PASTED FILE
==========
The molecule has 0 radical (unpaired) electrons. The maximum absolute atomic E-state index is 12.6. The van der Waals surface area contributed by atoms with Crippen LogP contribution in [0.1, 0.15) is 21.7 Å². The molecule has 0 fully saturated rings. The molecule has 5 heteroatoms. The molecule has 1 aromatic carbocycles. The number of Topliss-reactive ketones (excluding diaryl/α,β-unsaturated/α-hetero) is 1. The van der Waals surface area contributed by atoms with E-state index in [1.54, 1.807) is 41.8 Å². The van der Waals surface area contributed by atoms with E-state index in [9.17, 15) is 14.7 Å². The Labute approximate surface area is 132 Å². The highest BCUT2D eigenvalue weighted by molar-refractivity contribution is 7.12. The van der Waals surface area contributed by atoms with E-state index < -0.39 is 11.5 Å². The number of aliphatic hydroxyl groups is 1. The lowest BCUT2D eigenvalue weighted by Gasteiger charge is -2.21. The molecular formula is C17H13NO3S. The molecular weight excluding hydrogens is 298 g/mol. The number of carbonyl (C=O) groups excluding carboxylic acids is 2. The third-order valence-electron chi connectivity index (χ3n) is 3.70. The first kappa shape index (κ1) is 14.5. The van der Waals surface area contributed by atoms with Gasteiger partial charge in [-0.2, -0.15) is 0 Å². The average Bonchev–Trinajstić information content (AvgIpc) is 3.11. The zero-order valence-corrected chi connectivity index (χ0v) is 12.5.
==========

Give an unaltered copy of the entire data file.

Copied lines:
The molecule has 0 radical (unpaired) electrons. The maximum absolute atomic E-state index is 12.6. The van der Waals surface area contributed by atoms with Crippen LogP contribution in [0.1, 0.15) is 21.7 Å². The molecule has 0 fully saturated rings. The molecule has 5 heteroatoms. The molecule has 1 aromatic carbocycles. The number of Topliss-reactive ketones (excluding diaryl/α,β-unsaturated/α-hetero) is 1. The van der Waals surface area contributed by atoms with E-state index in [1.54, 1.807) is 41.8 Å². The van der Waals surface area contributed by atoms with E-state index in [9.17, 15) is 14.7 Å². The Labute approximate surface area is 132 Å². The highest BCUT2D eigenvalue weighted by molar-refractivity contribution is 7.12. The van der Waals surface area contributed by atoms with E-state index < -0.39 is 11.5 Å². The number of aliphatic hydroxyl groups is 1. The lowest BCUT2D eigenvalue weighted by Gasteiger charge is -2.21. The molecular formula is C17H13NO3S. The molecular weight excluding hydrogens is 298 g/mol. The number of carbonyl (C=O) groups excluding carboxylic acids is 2. The third-order valence-electron chi connectivity index (χ3n) is 3.70. The first kappa shape index (κ1) is 14.5. The van der Waals surface area contributed by atoms with Gasteiger partial charge in [-0.2, -0.15) is 0 Å². The average Bonchev–Trinajstić information content (AvgIpc) is 3.11. The zero-order valence-corrected chi connectivity index (χ0v) is 12.5.